Friday, August 31, 2007

Just plain fun

Google Fight

Will someone send Matthew Rich the memo?

Busted: PR Flacks who ran afoul of the science blogosphere, including a brand new flack for Stuart Pivar who showed up right here on this blog
Not that anyone should care about the attempt by New York businessman Stuart Pivar to sue prominent science blogger PZ Myers of Pharyngula anymore, since the suit was just dismissed, but I just noticed that two of the pro-Pivar comments* on the original post in which I broke the PZ/Pivar story were by a "Matthew Richards," who claims to be an attorney.

But that's not his real name, or at least not the name he uses in his professional life. That's because his e-mail address reveals that he is in fact Matthew Rich, proprietor of PR agency the Matthew Rich Group / Planet PR ...

How is it possible that at this late date flacks don't understand that IP addresses are recorded?

Customer complaints

Why you need to keep them in proper perspective. (Also, why you need a new media specialist and why your lawyers need a sense of humor.)


Is it news when a local company is specifically invited to participate in the annual show by the Japanese External Trade Organization? Apparently not.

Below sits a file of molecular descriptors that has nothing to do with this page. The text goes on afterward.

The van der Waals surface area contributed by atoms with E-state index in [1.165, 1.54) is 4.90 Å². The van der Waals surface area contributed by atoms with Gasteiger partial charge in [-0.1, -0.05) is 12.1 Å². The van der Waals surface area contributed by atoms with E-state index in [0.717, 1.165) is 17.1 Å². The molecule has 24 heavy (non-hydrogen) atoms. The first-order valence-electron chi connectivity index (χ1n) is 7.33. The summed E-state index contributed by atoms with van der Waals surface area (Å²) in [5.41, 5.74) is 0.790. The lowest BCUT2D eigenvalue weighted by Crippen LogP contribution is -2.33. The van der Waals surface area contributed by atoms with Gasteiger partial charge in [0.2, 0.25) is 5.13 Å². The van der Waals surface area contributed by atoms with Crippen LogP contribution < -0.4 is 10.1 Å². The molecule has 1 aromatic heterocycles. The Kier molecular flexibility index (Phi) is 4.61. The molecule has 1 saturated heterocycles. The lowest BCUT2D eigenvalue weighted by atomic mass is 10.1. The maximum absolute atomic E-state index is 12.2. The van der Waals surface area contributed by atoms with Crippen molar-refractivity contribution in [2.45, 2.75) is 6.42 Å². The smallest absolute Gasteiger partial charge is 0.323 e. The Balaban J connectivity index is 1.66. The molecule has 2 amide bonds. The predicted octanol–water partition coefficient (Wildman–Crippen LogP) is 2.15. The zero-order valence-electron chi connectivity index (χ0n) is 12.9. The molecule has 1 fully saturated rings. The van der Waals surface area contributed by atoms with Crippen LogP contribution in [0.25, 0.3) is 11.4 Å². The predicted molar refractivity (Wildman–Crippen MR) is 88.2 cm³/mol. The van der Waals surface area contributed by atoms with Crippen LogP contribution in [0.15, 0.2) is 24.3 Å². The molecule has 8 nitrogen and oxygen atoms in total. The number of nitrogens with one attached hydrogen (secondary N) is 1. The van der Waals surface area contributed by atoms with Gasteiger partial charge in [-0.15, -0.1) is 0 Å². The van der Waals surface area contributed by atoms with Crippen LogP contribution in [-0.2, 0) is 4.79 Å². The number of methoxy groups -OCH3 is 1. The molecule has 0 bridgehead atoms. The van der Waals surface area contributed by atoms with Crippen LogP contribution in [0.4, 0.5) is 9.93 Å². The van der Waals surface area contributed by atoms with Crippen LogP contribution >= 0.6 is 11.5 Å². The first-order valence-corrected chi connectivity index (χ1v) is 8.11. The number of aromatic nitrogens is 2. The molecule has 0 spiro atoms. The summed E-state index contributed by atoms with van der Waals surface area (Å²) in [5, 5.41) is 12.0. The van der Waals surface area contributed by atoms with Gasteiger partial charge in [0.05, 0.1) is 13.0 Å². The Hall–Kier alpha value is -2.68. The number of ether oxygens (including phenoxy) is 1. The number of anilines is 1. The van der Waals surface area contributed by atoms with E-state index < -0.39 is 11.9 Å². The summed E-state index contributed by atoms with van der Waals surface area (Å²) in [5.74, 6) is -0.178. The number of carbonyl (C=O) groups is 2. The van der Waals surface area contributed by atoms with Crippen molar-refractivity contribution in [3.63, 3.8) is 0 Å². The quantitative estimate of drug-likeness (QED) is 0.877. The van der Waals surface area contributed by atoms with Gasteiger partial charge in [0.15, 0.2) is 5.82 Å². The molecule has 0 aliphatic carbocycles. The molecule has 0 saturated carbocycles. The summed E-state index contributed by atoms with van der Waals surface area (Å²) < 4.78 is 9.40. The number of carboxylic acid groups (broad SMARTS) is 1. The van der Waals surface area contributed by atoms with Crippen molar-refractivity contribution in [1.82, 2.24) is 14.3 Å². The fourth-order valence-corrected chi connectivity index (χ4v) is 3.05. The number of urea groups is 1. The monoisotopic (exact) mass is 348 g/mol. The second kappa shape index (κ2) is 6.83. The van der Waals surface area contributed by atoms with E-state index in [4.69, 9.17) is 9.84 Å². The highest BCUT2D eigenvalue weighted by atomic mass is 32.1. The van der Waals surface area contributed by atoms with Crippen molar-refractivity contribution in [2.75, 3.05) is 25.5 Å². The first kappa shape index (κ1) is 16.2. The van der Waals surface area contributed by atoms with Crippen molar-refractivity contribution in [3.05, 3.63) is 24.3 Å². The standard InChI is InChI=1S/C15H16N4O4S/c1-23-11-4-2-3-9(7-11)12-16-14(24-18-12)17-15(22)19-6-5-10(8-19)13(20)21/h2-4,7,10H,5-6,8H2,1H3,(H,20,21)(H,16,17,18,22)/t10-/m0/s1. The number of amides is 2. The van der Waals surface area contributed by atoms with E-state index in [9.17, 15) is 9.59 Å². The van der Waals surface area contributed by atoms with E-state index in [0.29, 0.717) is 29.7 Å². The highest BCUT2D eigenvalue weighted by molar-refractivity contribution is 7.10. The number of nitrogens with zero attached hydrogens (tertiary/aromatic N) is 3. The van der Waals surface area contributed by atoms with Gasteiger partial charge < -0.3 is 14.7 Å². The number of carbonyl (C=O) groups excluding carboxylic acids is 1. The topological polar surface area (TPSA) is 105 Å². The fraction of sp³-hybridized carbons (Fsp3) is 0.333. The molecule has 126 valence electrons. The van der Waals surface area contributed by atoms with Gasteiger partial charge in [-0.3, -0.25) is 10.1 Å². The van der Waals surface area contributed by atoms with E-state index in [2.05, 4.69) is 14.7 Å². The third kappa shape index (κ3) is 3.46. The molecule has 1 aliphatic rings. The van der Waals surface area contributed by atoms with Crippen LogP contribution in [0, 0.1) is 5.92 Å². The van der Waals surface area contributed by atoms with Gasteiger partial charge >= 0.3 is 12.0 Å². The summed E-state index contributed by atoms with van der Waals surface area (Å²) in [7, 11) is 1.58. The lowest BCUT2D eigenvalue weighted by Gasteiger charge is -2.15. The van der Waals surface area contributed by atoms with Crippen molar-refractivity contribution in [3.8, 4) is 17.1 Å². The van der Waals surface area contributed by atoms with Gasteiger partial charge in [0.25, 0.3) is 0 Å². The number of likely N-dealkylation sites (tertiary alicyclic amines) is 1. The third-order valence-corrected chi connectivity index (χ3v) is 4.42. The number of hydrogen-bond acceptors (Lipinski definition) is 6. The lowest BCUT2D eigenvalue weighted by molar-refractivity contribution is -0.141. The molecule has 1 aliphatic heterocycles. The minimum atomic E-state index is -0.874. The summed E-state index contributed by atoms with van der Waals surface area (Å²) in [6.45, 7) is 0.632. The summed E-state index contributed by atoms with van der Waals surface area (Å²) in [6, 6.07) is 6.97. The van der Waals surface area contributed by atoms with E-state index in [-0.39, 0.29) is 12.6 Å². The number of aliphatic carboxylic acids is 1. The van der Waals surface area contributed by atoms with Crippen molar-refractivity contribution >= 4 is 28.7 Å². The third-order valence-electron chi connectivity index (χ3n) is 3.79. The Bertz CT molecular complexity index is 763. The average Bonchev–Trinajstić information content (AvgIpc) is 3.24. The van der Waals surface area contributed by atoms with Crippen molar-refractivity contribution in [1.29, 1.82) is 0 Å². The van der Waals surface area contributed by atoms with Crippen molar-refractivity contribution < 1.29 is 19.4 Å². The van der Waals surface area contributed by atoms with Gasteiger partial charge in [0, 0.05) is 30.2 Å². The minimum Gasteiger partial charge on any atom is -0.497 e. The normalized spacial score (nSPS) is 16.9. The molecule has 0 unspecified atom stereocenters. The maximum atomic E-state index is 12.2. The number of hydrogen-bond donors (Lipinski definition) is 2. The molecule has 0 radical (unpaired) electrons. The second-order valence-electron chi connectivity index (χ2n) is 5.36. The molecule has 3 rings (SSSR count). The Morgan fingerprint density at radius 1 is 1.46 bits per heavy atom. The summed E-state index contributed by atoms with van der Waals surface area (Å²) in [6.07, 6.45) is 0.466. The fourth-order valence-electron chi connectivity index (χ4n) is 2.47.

Several years ago a client of mine was invited to participate in this prestigious event, the only Virginia company invited and one of the very few American companies included.

It was not considered news. I am still angry.

Wednesday, August 29, 2007

How many dogs does it take to change a light bulb?

A friend sent the following:
1. Golden Retriever: The sun is shining, the day is young, we've got our whole lives ahead of us, and you're inside worrying about a stupid burned out bulb?

2. Border Collie: Just one. And then I'll replace any wiring that's not up to code.

3. Dachshund: You know I can't reach that stupid lamp!

4. Rottweiler: Make me.

5. Boxer: Who cares? I can still play with my squeaky toys in the dark.

6. Lab: Oh, me, me!!!!! Pleeeeeeeeeze let me change the light bulb! Can I? Can I? Huh? Huh? Huh? Can I? Pleeeeeeeeeze, please, please, please!

7. German Shepherd: I'll change it as soon as I've led these
people from the dark, check to make sure I haven't missed any, and make just one more perimeter patrol to see that no one has tried to take advantage of the situation.

8. Jack Russell Terrier: I'll just pop it in while I'm bouncing off the walls and furniture.

9. Old English Sheep Dog: Light bulb? I'm sorry, but I don't see a light bulb!

10. Cocker Spaniel: Why change it? I can still pee on the carpet in the dark.

11. Chihuahua: Yo quiero Taco Bulb. Or "We don't need no stinking light bulb."

12. Greyhound: It isn't moving. Who cares?

13. Australian Shepherd: First, I'll put all the light bulbs in a little circle...

14. Poodle: I'll just blow in the Border Collie's ear and he'll do it. By the time he finishes rewiring the house, my nails will be dry.

How many cats does it take to change a light bulb?

Cats do not change light bulbs. People change light bulbs. So, the real question is:
"How long will it be before I can expect some light, some dinner, and a massage?"